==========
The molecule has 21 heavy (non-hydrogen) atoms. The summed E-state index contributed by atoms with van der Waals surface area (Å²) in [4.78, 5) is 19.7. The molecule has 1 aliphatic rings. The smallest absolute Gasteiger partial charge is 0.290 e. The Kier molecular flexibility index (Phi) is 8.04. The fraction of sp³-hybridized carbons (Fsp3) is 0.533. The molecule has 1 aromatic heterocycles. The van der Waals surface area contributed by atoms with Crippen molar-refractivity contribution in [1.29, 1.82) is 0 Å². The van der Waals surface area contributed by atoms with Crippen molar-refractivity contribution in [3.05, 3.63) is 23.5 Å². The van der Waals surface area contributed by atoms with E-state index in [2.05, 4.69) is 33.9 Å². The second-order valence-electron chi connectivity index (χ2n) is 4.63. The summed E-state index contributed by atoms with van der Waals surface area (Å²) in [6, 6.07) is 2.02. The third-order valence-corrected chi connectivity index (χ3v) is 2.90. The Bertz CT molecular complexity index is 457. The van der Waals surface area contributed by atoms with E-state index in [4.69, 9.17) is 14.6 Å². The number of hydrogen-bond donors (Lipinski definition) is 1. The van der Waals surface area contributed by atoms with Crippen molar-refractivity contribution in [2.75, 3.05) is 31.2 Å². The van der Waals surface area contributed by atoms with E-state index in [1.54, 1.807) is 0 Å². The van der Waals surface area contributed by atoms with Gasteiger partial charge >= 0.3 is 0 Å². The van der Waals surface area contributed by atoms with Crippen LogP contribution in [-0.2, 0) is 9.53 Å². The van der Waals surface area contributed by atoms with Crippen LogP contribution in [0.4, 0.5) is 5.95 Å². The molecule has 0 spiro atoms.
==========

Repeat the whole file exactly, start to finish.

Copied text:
The molecule has 21 heavy (non-hydrogen) atoms. The summed E-state index contributed by atoms with van der Waals surface area (Å²) in [4.78, 5) is 19.7. The molecule has 1 aliphatic rings. The smallest absolute Gasteiger partial charge is 0.290 e. The Kier molecular flexibility index (Phi) is 8.04. The fraction of sp³-hybridized carbons (Fsp3) is 0.533. The molecule has 1 aromatic heterocycles. The van der Waals surface area contributed by atoms with Crippen molar-refractivity contribution in [1.29, 1.82) is 0 Å². The van der Waals surface area contributed by atoms with Crippen molar-refractivity contribution in [3.05, 3.63) is 23.5 Å². The van der Waals surface area contributed by atoms with E-state index in [2.05, 4.69) is 33.9 Å². The second-order valence-electron chi connectivity index (χ2n) is 4.63. The summed E-state index contributed by atoms with van der Waals surface area (Å²) in [6, 6.07) is 2.02. The third-order valence-corrected chi connectivity index (χ3v) is 2.90. The Bertz CT molecular complexity index is 457. The van der Waals surface area contributed by atoms with E-state index in [4.69, 9.17) is 14.6 Å². The number of hydrogen-bond donors (Lipinski definition) is 1. The van der Waals surface area contributed by atoms with Crippen molar-refractivity contribution in [2.75, 3.05) is 31.2 Å². The van der Waals surface area contributed by atoms with E-state index in [1.54, 1.807) is 0 Å². The van der Waals surface area contributed by atoms with Gasteiger partial charge >= 0.3 is 0 Å². The van der Waals surface area contributed by atoms with Crippen LogP contribution in [-0.2, 0) is 9.53 Å². The van der Waals surface area contributed by atoms with Crippen LogP contribution in [0.4, 0.5) is 5.95 Å². The molecule has 0 spiro atoms.